But to Germany he goes for his stronghold. Here it is. The Germans are thinkers,

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and therefore do not enjoy civil liberty! Why not say with equal propriety that Russia, Spain, South American and the Eastern world are in bondage and are therefore distinguished for men of thought? Germany has struggled, but other causes have kept her down.
Before I leave the gentleman's arguments, let me thank him for the new light he has thrown upon the nature of thought, when he says or certainly intimates, that it brings on repose and luxury which latter evil has destroyed the mightiest states.
In comparing men of thought with men of action, let us look for a moment into the nature of their respective departments, and on which is the more powerful agent to influence and affect the human race.
The soul of man is the breath of Jehovah, and in the exercise of Reason, man as a living mortal being approaches nearest his Creator. Mind, or soul if you will, is the distinguishing feature of our race, its own earnest of immortality. Will it then be rational to suppose that its workings are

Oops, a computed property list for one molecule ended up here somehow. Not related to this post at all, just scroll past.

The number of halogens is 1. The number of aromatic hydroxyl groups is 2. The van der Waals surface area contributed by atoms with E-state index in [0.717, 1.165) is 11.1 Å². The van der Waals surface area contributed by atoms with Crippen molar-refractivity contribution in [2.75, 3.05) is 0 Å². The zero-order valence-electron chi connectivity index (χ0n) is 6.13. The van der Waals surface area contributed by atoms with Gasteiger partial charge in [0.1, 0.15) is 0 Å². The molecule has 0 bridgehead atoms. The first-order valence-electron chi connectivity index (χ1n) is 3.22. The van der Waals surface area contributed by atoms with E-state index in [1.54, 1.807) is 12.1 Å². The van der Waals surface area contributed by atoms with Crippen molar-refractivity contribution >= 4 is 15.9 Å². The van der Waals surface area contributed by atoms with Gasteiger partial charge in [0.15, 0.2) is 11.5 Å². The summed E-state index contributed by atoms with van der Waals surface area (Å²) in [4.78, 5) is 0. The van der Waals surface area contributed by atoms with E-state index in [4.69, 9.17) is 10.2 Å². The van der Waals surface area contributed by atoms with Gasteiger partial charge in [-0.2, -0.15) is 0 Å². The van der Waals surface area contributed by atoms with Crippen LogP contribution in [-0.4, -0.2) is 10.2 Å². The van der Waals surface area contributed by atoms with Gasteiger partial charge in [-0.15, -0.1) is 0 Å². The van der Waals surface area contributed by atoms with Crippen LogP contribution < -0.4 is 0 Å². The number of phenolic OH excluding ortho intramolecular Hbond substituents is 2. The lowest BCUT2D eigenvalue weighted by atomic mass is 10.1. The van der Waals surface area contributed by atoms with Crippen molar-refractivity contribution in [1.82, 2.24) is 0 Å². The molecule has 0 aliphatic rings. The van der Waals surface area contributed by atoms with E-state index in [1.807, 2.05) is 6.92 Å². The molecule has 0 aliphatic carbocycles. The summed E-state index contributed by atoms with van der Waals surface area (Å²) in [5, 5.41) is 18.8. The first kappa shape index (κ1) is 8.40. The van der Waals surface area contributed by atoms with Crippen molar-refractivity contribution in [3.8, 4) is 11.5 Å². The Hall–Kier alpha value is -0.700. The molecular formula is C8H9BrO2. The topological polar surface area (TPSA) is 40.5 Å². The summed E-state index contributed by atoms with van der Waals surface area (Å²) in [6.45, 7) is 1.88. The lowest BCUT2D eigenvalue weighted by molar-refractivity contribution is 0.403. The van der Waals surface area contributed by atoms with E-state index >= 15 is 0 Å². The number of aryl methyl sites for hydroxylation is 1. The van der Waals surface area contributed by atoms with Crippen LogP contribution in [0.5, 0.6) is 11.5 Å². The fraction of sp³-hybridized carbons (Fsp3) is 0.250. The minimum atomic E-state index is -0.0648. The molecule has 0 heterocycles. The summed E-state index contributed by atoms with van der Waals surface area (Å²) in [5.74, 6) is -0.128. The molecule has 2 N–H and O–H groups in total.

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disproportioned to its glorious origin? No. Mankind have always held the powers of mind reverence. In the days of Hesiod and Homer, men of thought were ranked among the immor Celestials. Pallas leaping from the brain of Jupiter, the eloquence of Hermes and the melody of Apollo's lyre are significant emblems. And this not in an age when mind had stretched far and wide her empire, but when action had its widest field and fairest prospects for supremacy. Wild beast were to be destroyed and more savage men to be subdued. Constant feuds gave little time for else than most vigorous action. Exploits of daring and strength were indeed highly appreciated, yet here the power of mind is found to be superior. True Hercules was deified for his labours in behalf of man, yet he was ranked but half a god. Should any one deny the supremacy of mind to action in the barbarous and semi-barous ages of the world, let him seek an answer from the Sybil at Delphi,